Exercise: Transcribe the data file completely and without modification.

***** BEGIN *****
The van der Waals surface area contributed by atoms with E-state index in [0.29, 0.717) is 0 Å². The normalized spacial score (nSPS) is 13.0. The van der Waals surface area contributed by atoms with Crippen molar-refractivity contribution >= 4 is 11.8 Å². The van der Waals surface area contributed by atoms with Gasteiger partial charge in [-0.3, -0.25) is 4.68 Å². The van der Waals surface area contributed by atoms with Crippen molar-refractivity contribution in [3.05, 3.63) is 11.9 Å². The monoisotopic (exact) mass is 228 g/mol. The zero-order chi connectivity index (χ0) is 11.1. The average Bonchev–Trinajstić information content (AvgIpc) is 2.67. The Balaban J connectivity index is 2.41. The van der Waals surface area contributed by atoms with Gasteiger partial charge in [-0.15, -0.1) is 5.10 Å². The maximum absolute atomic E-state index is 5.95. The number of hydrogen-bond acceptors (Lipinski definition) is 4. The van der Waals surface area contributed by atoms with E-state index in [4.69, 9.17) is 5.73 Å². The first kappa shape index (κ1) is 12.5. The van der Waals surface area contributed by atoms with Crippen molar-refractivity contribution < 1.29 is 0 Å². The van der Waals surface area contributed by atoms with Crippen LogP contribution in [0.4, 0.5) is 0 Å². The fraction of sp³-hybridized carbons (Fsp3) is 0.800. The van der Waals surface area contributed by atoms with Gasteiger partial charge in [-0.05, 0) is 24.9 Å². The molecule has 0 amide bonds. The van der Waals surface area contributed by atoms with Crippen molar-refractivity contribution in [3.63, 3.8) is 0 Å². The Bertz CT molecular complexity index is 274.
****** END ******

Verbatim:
The van der Waals surface area contributed by atoms with E-state index in [0.29, 0.717) is 0 Å². The normalized spacial score (nSPS) is 13.0. The van der Waals surface area contributed by atoms with Crippen molar-refractivity contribution >= 4 is 11.8 Å². The van der Waals surface area contributed by atoms with Gasteiger partial charge in [-0.3, -0.25) is 4.68 Å². The van der Waals surface area contributed by atoms with Crippen molar-refractivity contribution in [3.05, 3.63) is 11.9 Å². The monoisotopic (exact) mass is 228 g/mol. The zero-order chi connectivity index (χ0) is 11.1. The average Bonchev–Trinajstić information content (AvgIpc) is 2.67. The Balaban J connectivity index is 2.41. The van der Waals surface area contributed by atoms with Gasteiger partial charge in [-0.15, -0.1) is 5.10 Å². The maximum absolute atomic E-state index is 5.95. The number of hydrogen-bond acceptors (Lipinski definition) is 4. The van der Waals surface area contributed by atoms with E-state index in [4.69, 9.17) is 5.73 Å². The first kappa shape index (κ1) is 12.5. The van der Waals surface area contributed by atoms with Crippen molar-refractivity contribution < 1.29 is 0 Å². The van der Waals surface area contributed by atoms with Crippen LogP contribution in [0.4, 0.5) is 0 Å². The fraction of sp³-hybridized carbons (Fsp3) is 0.800. The van der Waals surface area contributed by atoms with Gasteiger partial charge in [-0.05, 0) is 24.9 Å². The molecule has 0 amide bonds. The van der Waals surface area contributed by atoms with Crippen molar-refractivity contribution in [3.63, 3.8) is 0 Å². The Bertz CT molecular complexity index is 274.